No cores and memory accepted when creating VM on LXD host

Trying to create VM in an LXD host. Even if there are a lot of memory and cores, it will not accept it.

The host NIC is configured in bridge with OVS
MAAS version

maas 3.3.2-13177-g.a73a6e2bd 27109 3.3/stable canonical✓ -

LXD version

lxd 5.12-c63881f 24643 5.12/stable canonical✓ -

OVS version: “2.17.3”

    "pool": {
        "name": "default",
        "description": "Default pool",
        "id": 0,
        "resource_uri": "/MAAS/api/2.0/resourcepool/0/"
    "memory_over_commit_ratio": 1.0,
    "name": "NODO12",
    "storage_pools": [
            "id": "default",
            "name": "default",
            "type": "dir",
            "path": "/var/snap/lxd/common/lxd/storage-pools/default",
            "total": 117473161216,
            "used": 0,
            "available": 117473161216,
            "default": true
    "id": 68,
    "default_macvlan_mode": "",
    "capabilities": [
    "cpu_over_commit_ratio": 1.0,
    "available": {
        "cores": 0,
        "memory": 0,
        "local_storage": 117473161216
    "version": "5.12",
    "host": {
        "system_id": "xpd3tt",
        "__incomplete__": true
    "total": {
        "cores": 0,
        "memory": 0,
        "local_storage": 117473161216
    "used": {
        "cores": 0,
        "memory": 0,
        "local_storage": 0
    "tags": [
    "architectures": [
    "zone": {
        "name": "default",
        "description": "",
        "id": 1,
        "resource_uri": "/MAAS/api/2.0/zones/default/"
    "type": "lxd",
    "resource_uri": "/MAAS/api/2.0/vm-hosts/68/"

Also inside MAAS Postgres DB cores,memory are set to zero. I tried to manually update the row in the DB but it didn’t work.

I follow the doc with recommends doing lxd init from the command line

So to state the blindingly obvious, MAAS sees your LXD host (“NODO12”) but is not detecting any available resources, specifically cores and memory. I run into this from time-to-time, also, and it’s really infuriating. Here’s my superstitious litany of voo-doo incantations:

  1. Verify the LXD host setup: Ensure that your LXD host is correctly set up and that the LXD service is running properly. You can verify this by running lxc info on the LXD host to check the resources available to LXD. If the resources are correctly displayed there, maybe it’s MAAS.
  2. Check the LXD logs: Inspect the LXD log files (I think they’re at /var/log/lxd/lxd.log or /var/snap/lxd/common/lxd/logs/lxd.log if installed as a snap, but don’t quote me). Look for any error messages related to resource allocation or initialization.
  3. See if the LXD Host Configuration is correct in MAAS: In MAAS, navigate to the LXD host configuration page and check whether the resources are visible there. If not, try removing and re-adding the LXD host in MAAS. This does it for me about 70% of the time.
  4. MAAS logs: Check the MAAS logs for any errors related to the LXD host. The MAAS logs are usually located in /var/log/maas/ (or the snap equivalent, /var/snap/maas/common/log. The rackd.log or regiond.log might have information related to the LXD host.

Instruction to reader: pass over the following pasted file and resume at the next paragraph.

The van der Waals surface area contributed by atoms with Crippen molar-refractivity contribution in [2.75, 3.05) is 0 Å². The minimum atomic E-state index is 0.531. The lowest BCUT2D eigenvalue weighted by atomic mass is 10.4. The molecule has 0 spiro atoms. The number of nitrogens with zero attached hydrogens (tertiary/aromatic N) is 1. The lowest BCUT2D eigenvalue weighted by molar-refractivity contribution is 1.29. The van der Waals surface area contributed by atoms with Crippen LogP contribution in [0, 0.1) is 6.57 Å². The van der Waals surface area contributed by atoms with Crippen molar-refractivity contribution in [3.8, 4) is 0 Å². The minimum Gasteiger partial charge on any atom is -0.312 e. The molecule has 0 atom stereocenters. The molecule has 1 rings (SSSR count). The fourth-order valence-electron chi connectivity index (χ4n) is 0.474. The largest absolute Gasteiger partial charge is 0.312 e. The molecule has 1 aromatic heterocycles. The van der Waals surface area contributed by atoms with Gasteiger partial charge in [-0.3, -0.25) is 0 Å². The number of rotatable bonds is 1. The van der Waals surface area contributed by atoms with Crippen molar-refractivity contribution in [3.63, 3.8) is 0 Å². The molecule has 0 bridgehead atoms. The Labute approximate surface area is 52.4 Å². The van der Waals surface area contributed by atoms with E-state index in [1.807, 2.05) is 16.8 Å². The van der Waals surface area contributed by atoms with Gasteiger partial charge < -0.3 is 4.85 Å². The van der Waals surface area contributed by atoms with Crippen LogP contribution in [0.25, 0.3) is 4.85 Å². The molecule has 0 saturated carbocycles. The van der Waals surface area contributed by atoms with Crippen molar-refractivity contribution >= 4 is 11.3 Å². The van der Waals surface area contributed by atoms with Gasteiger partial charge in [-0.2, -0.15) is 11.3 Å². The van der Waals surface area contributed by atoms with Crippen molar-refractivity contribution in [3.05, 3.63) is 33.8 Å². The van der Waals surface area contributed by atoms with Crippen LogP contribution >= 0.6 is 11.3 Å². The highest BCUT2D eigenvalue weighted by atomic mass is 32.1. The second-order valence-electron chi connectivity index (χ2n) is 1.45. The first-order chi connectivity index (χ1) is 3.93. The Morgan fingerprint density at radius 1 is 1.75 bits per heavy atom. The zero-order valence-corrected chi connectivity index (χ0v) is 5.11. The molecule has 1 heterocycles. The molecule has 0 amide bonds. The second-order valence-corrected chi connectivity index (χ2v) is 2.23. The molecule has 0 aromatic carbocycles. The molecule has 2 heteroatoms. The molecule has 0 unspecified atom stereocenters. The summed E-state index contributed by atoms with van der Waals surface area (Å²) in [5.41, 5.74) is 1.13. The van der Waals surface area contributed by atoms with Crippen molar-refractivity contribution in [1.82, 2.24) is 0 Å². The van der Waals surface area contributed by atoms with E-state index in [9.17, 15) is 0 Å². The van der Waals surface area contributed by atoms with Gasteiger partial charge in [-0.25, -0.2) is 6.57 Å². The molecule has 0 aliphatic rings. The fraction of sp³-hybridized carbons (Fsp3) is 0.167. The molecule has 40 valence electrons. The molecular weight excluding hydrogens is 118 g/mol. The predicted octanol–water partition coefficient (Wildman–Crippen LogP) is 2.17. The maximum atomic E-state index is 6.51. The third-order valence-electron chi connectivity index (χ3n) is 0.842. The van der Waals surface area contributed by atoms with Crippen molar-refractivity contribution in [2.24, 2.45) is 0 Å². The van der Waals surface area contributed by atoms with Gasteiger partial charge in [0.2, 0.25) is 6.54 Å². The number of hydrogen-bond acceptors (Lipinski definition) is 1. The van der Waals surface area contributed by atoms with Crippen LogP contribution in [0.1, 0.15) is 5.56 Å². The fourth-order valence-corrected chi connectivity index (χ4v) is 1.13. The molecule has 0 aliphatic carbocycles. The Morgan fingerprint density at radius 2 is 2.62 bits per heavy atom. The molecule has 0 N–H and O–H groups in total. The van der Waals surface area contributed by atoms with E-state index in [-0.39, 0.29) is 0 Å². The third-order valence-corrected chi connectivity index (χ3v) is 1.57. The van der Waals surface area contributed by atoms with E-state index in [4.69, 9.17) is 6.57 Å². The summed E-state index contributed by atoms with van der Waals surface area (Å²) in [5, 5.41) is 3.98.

5. Update LXD and MAAS: Ensure that both LXD and MAAS are up-to-date. You’re running MAAS 3.3.2 and LXD 5.12, and while these are not old versions, ensuring both are at the latest version can help rule out any version-specific bugs. This is a long shot, but worth a try.
  6. Re-run lxd init: If all else fails, you might want to try re-running lxd init on the LXD host, following the official guidelines. This will allow you to reconfigure your LXD host. Please note that this could disrupt any existing containers on the host.
  7. Re-install LXD, followed by MAAS: When I really get superstitious, I’ll just do a reinstall. Works in about 20% of these cases, though it’s really annoying to have to do this again.

Remember, if you have any running VMs, back up your data before making any significant changes.

Thanks @billwear I’m exploring your suggestions.
Just to be clear in this guide: Should I arrive there that I have already configured the OVs bridge from the MAAS web interface?


I would recommend setting up the bridge beforehand and getting acquainted with its configuration (i.e., make sure it works) before initializing LXD. In my experience, it’s generally easier to do it upfront, although there may be alternative approaches. Keep in mind that network configurations can always be adjusted, but having the bridge ready from the start has personally made the process smoother for me.

Thank you @billwear unfortunately, I have tried all your voo-doo incantations but have not figured it out. I’ve run out of ideas

1 Like

I’m sorry to hear you’re still having issues getting the LXD host detected properly in MAAS. Here are a few more things you could try:

  • Check if the LXD host has any AppArmor or other restrictions that could block access to resources or the API. Try disabling AppArmor temporarily as a test.
  • Look at the logs on the LXD host while trying to add it in MAAS. See if any errors crop up on the host side.
  • Try a simpler storage backend like ZFS instead of OVS/bridge to isolate the networking portion.
  • Verify the MAAS server can access the LXD host API and websocket on the configured port. Check network/firewall rules.
  • Rebuild the LXD host completely from scratch and re-import to MAAS when done.
  • File a bug on Launchpad with logs from both MAAS and the LXD host so the developers can review in detail.

Let me know if any of those provide additional ideas to pursue. Getting LXD hosts working in MAAS can require some perseverance but I’m confident we’ll get to the bottom of it eventually. Feel free to provide any other details that may help.